However, George Russell is expecting the alterations to potentially open up an additional overtaking opportunity for the drivers in this Sunday’s race.
“I think it’s going to make the racing a bit more exciting,” Russell said.
“I think Singapore is a really great circuit to drive, but it’s a little bit challenging to race on. Historically, it’s only really been Turn 5 which has been an overtaking opportunity, whereas now I hope maybe with the new Turn 16 there’ll be another chance.”
The shortened circuit configuration is estimated to reduce lap times by up to 10s. With the length of the track now reduced by just under five kilometres, the FIA have increased the overall lap counter for the event from 61 to 62 laps this year.
As the longest race on the entire F1 calendar amid searing heat, the Singapore GP has synonymously been recognised as the most gruelling test all year for the drivers.
But Russell believes that the truncated length of the race will ease the physical demands.
“It’ll make it slightly easier physically for us, because it was obviously the longest race of the season in terms of time duration,” he acknowledged.
“So I think the track will probably be nine seconds or so quicker this year – so a bit shorter on Sunday. So less fun in quali, but should be better for the race.”
Although Russell is optimistic that overtaking could now be easier, many of his rivals concede they have been surprised at the absence of a fourth DRS zone.
“I think [we’ll see] more overtaking,” Yuki Tsunoda claimed. “I think more chances, which is good. We have a DRS zone before that so hopefully we can close the gap there with a bit of slipstream until the second-to-last corner and maybe we can overtake there.
“I’m not sure why they didn’t add a DRS zone there. In the simulator so far it’s not easy to follow with DRS. There’s a bit of a left-hand corner and a long straight in sector three where they modified. It’s kind of a blind corner, so I can get why they want to do it, but we’ll see the real track if it is a real issue to put a DRS zone or not.”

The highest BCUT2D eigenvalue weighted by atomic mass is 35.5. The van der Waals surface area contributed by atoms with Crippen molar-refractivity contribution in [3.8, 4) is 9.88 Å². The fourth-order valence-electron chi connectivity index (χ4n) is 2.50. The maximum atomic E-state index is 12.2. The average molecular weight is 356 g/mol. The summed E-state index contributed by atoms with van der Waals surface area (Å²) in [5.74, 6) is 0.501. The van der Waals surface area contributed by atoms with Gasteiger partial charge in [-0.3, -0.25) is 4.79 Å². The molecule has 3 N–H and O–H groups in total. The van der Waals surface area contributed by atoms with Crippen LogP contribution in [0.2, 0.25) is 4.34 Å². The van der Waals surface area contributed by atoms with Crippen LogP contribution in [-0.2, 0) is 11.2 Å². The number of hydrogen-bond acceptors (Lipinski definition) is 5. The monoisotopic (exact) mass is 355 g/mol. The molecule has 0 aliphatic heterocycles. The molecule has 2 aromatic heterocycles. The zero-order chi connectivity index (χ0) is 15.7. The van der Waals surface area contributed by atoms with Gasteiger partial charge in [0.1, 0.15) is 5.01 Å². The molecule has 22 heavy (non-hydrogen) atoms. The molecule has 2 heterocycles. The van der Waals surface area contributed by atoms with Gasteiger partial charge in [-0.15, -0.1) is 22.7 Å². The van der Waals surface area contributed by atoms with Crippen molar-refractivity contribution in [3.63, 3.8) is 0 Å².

Meanwhile, Alfa Romeo’s Valtteri Bottas asserts it will be a subject that the drivers need to broach during the drivers’ briefing.
“It’s going to be better but if it’s actually going to make a difference in terms of ‘Will it be a race that you can overtake easily?’ I don’t think so.
“It’s going to be a hard track to overtake. Most drivers were expecting to have another DRS zone for the [new back] straight. I’m sure it’s going to be a discussion point.”
Esteban Ocon was the next to query the decision, citing the FIA’s reluctance to add a DRS zone up to Turn 16 might have stemmed from inaccurate scans of the circuit.
“We are all pushing at the moment to give [another DRS zone] a try,” the Frenchman stated.
“The FIA is concerned about safety in that little left kink. I reckon personally, and the other drivers too, that it’s not going to be an issue.
“We are pushing at the moment to be able to try it at least in FP1, see how it feels and if it’s OK, potentially keep it. There’s no reason why we would not be able to keep it.
“In the simulator, there was a big bump on that left kink, which could be the cause of not having it. But I don’t think it is there in real life.
“I reckon that’s an issue from scanning with the walls being there and it’s fast and all that.
“But even if we want to be really safe, we just put [the DRS zone after the Turn 15 kink].
“We are going to be in fifth gear, so really the drag effect comes after that kink so we can put it after.”